Cut it, Watch it or Do Not Touch It !
j. a. Kendrick
No two people agree on everything and my husband and I are no different. We love our forest land and enjoy working
hard on it. Together we have marked, cut, measured volume and sold our own logs; thinned and pruned for forest health and
fire suppression; milled our own lumber; planed and finished material and a myriad of other projects over the past twenty
We have had days where everything went perfectly and days
when nothing went right. We have discussed our plan to the nth degree and we
have had plans be overthrown when we tried to execute them on the ground. Sometimes
things went awry as work proceeded, sometimes it involved purposeful deviation from the plan and sometimes we just had different
ideas in mind. We are both strong-willed people and rather than stand toe to
toe hollering at each other over whether a particular tree should be cut, we have developed a system that works for us.
I hate to admit it, but we are both equipment crazy. We started off with an old ‘40’s vintage Oliver Crawler, which we learned
to operate and repair, and it grew from there. Equipment can enable you to accomplish
things that would otherwise be impossible, but it can also enable you to decimate things in the blink of an eye. Personally, I don’t mind using a shovel once in a while, but if my husband can’t do it with
equipment, he really doesn’t want to do it. Working with hand tools means
that things go slowly and you have time to consider changes before it is too late, but when you have equipment operating,
things happen fast. Proper planning is essential, sticking with the program is
imperative. Having a meeting of the minds before work starts is absolutely necessary.
I will say just two words that have enabled us to come to
a concise meeting of the minds- “marking ribbon”. Our system of marking
requires placing different colors of ribbon on trees and shrubs to indicate what its disposition is to be. Blue ribbon means “cut it”, pink means “watch it” and yellow means “do not
touch it !” Before any physical work is started in an area, the ribbons
go up. Placement of blue & pink is often done together, but yellow is usually
my domain. Our marking is often done in winter when it is too wet to operate
equipment without making a real mess of our management roads. That way if he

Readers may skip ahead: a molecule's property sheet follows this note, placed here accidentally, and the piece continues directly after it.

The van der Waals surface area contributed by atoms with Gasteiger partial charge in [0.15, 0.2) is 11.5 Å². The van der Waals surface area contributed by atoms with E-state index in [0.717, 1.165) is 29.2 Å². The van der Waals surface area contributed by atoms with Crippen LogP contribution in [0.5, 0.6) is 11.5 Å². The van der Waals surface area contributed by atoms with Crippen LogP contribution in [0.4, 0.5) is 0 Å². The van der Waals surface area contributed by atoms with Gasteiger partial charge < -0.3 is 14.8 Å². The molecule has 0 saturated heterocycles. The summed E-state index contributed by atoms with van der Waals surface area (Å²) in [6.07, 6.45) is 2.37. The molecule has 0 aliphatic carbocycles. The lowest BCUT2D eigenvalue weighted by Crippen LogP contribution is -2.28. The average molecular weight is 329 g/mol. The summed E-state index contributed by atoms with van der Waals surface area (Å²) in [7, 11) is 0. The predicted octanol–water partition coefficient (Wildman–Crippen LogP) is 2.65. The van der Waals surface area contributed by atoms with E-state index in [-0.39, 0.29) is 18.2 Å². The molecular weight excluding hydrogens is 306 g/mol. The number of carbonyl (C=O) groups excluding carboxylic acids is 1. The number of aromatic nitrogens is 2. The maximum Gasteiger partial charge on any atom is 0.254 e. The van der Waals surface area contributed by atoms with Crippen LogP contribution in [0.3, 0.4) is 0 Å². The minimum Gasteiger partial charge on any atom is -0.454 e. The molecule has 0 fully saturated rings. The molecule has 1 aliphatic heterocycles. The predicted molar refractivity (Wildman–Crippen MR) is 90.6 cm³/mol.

decides to dive into work on an area without telling me, it is clear what my preferences are and what we have both agreed
upon. We call this “conflict avoidance communication”.
Our property has incredible biodiversity due to varying terrain
and many water resources. Familiarizing ourselves with our land and educating ourselves on the large variety of plant life
that occurs here has been a daunting task on its own, but the investment of time and effort has been absolutely necessary
in order to effectively manage our forest. It has enabled us to understand just
how interconnected each part of the forest is and what impact you can have on it, both good and bad.
Learning about your land and everything on it is the most
important thing that you will ever do, whether you are hands-on as we are or whether you contract the work. If you don’t, you have no room to complain later. There
is only one way to learn what you need to and that is to get the educational materials you need, get out there and get busy. Building your reference library is really not difficult. Extension Forestry and the
Dept. of Forestry have an amazing number of publications available at very reasonable prices. If you need a little assistance
to get started, extension forestry has great programs that you can take advantage of.
Getting out on tours of actively managed forest land can give you ideas and incentive.
Whether you want to learn all you can or learn just enough
to make some intelligent decisions, knowledge is power. Knowing what you want
to do with your land and your trees can help to avoid problems, communicating your intent is of utmost importance. So in order
to avoid conflict, buy some marking ribbon and make it clear whether you want to cut it, watch it or do not touch it.
Comment from Donald J.:
When I first read your forum article called Cut it,watch it or do not touch it, I thought that it was stupid. But my
wife just weren't getting along and did not seem to understand what the other said, so we tried it. You saved our marriage.
Answer from jk:
Sometimes the simplest things are the best. Glad we could help.